CATHOLICS in Brisbane were brought to tears at the sight of thousands of people kneeling in the middle of road to adore the Blessed Sacrament yesterday.
More than 4000 Catholics processed through Brisbane city for the annual Corpus Christi Procession, which this year landed on June 18.
It was the second time in 40 years that Catholics have processed publicly through the streets of Brisbane, which was also streamed Lived on Facebook.
The procession, led by Brisbane Archbishop Mark Coleridge, stretched to nearly one kilometre in length, twice the length of last year’s event.
The Blessed Sacrament was exposed on the top step of St Stephen’s Cathedral for the first time, allowing Catholics to adore Jesus on their knees on Elizabeth Street.
Roy Pires, one of the main organisers of the Corpus Christi Procession, was moved to tears at the site of thousands kneeling on the road in adoration.
“When I saw everybody kneeling down on Elizabeth Street on the road, adoring our Lord, I had tears rolling down my face,” Mr Pires said.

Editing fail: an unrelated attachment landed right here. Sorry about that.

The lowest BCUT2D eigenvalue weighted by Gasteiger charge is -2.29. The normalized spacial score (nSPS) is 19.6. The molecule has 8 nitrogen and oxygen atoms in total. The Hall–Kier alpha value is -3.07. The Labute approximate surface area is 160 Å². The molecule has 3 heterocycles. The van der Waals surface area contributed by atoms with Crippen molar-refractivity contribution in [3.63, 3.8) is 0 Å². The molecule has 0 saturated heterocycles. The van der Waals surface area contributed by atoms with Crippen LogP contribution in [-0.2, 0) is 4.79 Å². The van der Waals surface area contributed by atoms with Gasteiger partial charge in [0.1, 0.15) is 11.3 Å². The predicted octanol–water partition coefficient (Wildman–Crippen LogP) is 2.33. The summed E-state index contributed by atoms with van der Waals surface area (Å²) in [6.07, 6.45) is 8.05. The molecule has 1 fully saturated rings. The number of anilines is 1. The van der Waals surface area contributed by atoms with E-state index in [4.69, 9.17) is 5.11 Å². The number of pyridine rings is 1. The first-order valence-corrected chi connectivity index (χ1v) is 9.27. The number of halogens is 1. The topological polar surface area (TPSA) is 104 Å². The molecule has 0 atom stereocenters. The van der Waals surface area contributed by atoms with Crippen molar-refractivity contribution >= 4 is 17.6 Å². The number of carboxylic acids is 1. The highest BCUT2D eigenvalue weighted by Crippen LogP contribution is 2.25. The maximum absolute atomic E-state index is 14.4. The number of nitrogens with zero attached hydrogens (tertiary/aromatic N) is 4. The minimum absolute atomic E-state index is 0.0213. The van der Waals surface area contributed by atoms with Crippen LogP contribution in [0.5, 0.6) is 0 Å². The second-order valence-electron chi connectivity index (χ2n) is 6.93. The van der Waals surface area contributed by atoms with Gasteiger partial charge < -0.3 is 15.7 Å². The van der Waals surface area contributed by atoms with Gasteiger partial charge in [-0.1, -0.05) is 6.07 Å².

“One of our friends said they do this trip everyday for work, and now it will be a totally different experience every time they walk down this road.”
Catholics have marked the feast of Corpus Christi, now the Solemnity of the Body and Blood of Christ, with a public procession through Brisbane since 1912.
When the numbers exceeded 50,000, the procession was moved to the Brisbane Exhibition Grounds but the tradition ended 40 years ago.
Jesuit Father Gregory Jordan was behind the revival of the Eucharist procession 20 years ago and was held annually at then-Nudgee Junior College, Indooroopilly.
Archbishop Coleridge said in his preaching to the congregation that the Catholic belief in the Real Presence of Christ was “no mere vacant symbol”.
“We are the people who say we see more,” he said.
“But it is bread, and everyone sees that, but the more we see is the body and blood, soul and divinity of Jesus Christ.”
Through the consecration, the Real Presence of Christ in the Eucharist, which is explained in the doctrine of transubstantiation, is “food and drink” for the “great pilgrimage of faith”.
“Christ sent us on that pilgrimage…and he gave with us food for the desert,” Archbishop Coleridge said.
Full coverage and photos of the Corpus Christi Procession through Brisbane city will appear in the June 25 edition of The Catholic Leader. Photos will be available for purchase after publication date.
Purchase your copy at your parish of click here to subscribe and receive The Catholic Leader at your door or inbox every week.